Everyone knows what condition comes with symptoms like increasing frailty, loss of mobility, cognitive decline, vision and hearing loss, deteriorating muscle and bone strength.
They are all common symptoms of aging.
However, they can also appear as symptoms of moderate to severe traumatic brain injury (TBI), especially in older people. TBI can not only resemble aging, it can amplify some symptoms of natural aging, as well as lowered life expectancy.
Studies have indicated lower life expectancy in TBI survivors compared to the general population, depending on age, sex, and the severity of the injury, especially when walking. Additionally, dependency on others for feeding also factor in. There are estimates moderate or severe TBI may lower life expectancy by as much as 40% in some individuals.
Moderate or severe TBI, depending on the cause, can lead to the kind of bone and soft tissue damage in the trunk of the body and in limbs associated with aging. The condition is called sarcopenia and can also cause loss of muscle function, weakness and lower stamina. Sarcopenia is often a natural consequence of aging, but can happen in younger people as well. It is associated with the amount of physical activity and exercise a survivor engages in.
Consequently, TBI survivors also appear to have lower fitness levels than the general population.
Other conditions TBI may contribute to are earlier onset dementia and Alzheimer’s disease.
Naturally, and obviously, our brains grow and age as do our bodies. The brains of survivors with moderate to severe TBI can lead to declines in both physical and cognitive functions. Many of those brains show signs of more rapid aging than those of people without brain injuries.
The news about aging and TBI isn’t all bad; it turns out there are some activities that can somewhat limit their effects:
- Stay active – regularly engage in brisk exercise. If you are able, walking is a good exercise.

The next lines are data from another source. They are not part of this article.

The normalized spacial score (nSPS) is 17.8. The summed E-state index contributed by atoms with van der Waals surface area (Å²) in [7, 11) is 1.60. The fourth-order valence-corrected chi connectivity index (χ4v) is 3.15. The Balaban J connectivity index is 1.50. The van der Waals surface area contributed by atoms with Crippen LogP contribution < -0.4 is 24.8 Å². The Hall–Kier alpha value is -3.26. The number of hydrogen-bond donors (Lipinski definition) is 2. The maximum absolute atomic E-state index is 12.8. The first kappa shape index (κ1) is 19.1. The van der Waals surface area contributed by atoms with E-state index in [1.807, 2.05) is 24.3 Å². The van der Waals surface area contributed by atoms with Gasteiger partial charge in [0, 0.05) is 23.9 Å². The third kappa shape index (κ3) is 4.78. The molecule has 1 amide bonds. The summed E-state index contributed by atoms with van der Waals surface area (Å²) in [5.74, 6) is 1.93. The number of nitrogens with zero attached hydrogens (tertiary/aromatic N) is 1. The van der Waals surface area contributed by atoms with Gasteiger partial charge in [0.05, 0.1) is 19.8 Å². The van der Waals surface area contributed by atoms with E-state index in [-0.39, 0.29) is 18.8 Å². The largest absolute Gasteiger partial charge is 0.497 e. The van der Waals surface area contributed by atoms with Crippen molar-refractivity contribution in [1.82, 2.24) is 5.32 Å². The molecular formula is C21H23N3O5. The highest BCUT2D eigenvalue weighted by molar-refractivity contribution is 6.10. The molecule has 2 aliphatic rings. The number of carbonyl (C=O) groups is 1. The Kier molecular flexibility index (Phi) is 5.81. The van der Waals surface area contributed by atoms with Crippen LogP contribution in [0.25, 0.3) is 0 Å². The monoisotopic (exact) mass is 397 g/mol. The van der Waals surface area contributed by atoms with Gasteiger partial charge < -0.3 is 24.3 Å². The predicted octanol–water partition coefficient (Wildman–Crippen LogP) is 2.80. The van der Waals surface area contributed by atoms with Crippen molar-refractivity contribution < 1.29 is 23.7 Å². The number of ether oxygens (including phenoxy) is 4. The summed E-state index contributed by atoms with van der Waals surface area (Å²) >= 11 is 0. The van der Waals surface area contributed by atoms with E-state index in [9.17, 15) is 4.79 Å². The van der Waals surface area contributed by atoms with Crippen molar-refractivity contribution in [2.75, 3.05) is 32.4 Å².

- Eat a balanced diet of healthy, natural food; avoid processed foods as much as possible.
- Manage body weight, avoiding obesity.
- Stay connected to your community. Interaction with others helps keep your brain active.
- Maintain your brain; keep learning and challenging your mind—keep your brain active. Not doing this comes under the category of use it or lose it.
- Look after your vision, which deteriorates with age, and use glasses as appropriate. These recommendations apply to everyone, whether or not they have a brain injury.
People with a traumatic brain injury encounter the same challenges as the general population in regard to aging. We can’t help aging—aging begins the moment after we are born.
But by doing the things mentioned above regularly, we can do more to lessen the effects of aging.
Your body and your brain will love you for it.
|Isaac Peterson grew up on an Air Force base near Cheyenne, Wyoming. After graduating from the University of Wyoming, he embarked on a career as an award-winning investigative journalist and as a semi-professional musician in the Twin Cities, the place he called home on and off for 35 years. He doesn’t mind it at all if someone offers to pick up his restaurant tab and, also, welcomes reader comments. Email him at firstname.lastname@example.org. Read more articles by Isaac here; https://www.brainenergysupportteam.org/archives/tag/isaac-peterson|